Many women know that at a certain age, the question of when they’ll be having children starts to become a common topic at family functions. Many millennial women are saying no to this question.
Birth rates among millennial women are declining quickly, according to an April 8, 2015, report by the Urban Institute. Between the years 2007 and 2012, birth rates among 20-something women dropped 15 percent, according to the Institute. In 2012, there were 948 births per 1,000 women, this is the slowest pace of any generation in U.S. history, according to the Institute. These numbers show that more and more women are opting out of having children or waiting longer to have them.
Millennial women are choosing flexibility and responsibility over children.
“I just really want to have time to do other things and not have to worry about another human being. I want to be able to jump on an airplane to Tokyo and not have to think about someone else, it’s the same reason I don’t want to get married,” said Samantha Gray, junior communications major at Shepherd University.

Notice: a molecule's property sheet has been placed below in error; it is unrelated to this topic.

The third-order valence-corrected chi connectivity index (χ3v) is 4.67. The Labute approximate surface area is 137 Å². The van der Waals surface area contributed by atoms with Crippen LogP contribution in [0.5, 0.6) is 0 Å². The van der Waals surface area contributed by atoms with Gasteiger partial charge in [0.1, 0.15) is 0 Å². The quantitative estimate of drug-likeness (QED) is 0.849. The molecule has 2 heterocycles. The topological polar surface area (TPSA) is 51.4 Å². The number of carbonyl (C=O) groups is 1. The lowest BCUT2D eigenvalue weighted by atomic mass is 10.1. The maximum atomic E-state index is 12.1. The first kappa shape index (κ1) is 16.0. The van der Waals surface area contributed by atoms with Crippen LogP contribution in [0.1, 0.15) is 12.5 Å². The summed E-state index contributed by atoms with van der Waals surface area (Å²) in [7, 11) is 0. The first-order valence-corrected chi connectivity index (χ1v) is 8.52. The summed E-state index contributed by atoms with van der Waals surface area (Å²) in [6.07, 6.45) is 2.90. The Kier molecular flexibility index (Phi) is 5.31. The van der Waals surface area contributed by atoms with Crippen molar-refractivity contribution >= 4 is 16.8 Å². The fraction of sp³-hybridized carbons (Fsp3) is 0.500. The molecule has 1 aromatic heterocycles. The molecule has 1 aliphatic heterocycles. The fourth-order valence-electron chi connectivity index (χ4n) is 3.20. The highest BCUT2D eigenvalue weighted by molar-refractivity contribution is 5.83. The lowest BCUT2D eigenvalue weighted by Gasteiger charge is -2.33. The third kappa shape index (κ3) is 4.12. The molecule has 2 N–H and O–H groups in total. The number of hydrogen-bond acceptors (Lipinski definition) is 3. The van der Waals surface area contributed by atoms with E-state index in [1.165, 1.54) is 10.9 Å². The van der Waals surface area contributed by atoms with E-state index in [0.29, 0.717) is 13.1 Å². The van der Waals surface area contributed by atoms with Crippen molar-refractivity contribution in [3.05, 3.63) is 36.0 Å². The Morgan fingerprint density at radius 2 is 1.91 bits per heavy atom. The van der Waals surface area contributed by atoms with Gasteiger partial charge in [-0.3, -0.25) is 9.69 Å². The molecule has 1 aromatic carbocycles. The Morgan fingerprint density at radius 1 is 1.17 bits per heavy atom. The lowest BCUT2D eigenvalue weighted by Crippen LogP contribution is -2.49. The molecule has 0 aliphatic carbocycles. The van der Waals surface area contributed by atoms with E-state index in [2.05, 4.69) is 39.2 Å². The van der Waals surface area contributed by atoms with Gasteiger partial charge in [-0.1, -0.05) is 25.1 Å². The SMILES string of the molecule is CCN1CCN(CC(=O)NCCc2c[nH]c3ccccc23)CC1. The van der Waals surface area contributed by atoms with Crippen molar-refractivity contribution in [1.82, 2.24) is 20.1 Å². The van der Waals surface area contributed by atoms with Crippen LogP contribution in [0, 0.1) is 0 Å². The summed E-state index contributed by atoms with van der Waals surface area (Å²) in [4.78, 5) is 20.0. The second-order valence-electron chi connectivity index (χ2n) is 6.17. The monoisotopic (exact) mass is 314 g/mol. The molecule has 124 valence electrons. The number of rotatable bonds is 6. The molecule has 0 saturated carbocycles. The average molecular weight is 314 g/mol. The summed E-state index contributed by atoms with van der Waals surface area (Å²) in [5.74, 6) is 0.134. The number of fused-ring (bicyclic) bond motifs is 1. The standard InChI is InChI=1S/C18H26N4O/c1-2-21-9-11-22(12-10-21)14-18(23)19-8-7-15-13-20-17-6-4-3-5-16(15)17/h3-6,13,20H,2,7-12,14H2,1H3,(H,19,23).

Economics also are on the minds of millennial women. Those who opt out of motherhood are more likely to have managerial positions, and have higher earnings than those who choose to have children, according to the 2014 U.S. Census.
. Women who do have children have economic advantages as well, according to the Census. They are more likely to be chosen for science, technology, engineering, mathematics, service, production and non-management professional occupations, according to the Census.
“I really want to raise a family. The idea of adopting is great as well because there are so many kids who need loving homes. I want to be a loving parent someday and hopefully be half the mom my mother is to me,” said Caitlin Christian, a senior elementary education major at Shepherd University.
The Urban Institute reports that if birth rates don’t rebound, it could have major effects on population. It is too early to tell because millennial women are still in their child bearing years, but if birth rates don’t begin to increase, “The United States might eventually face the type of generational imbalance that currently characterizes Japan and some European countries,” according to the Institute.
Haley George is a staff writer for The Picket. She can be reached at firstname.lastname@example.org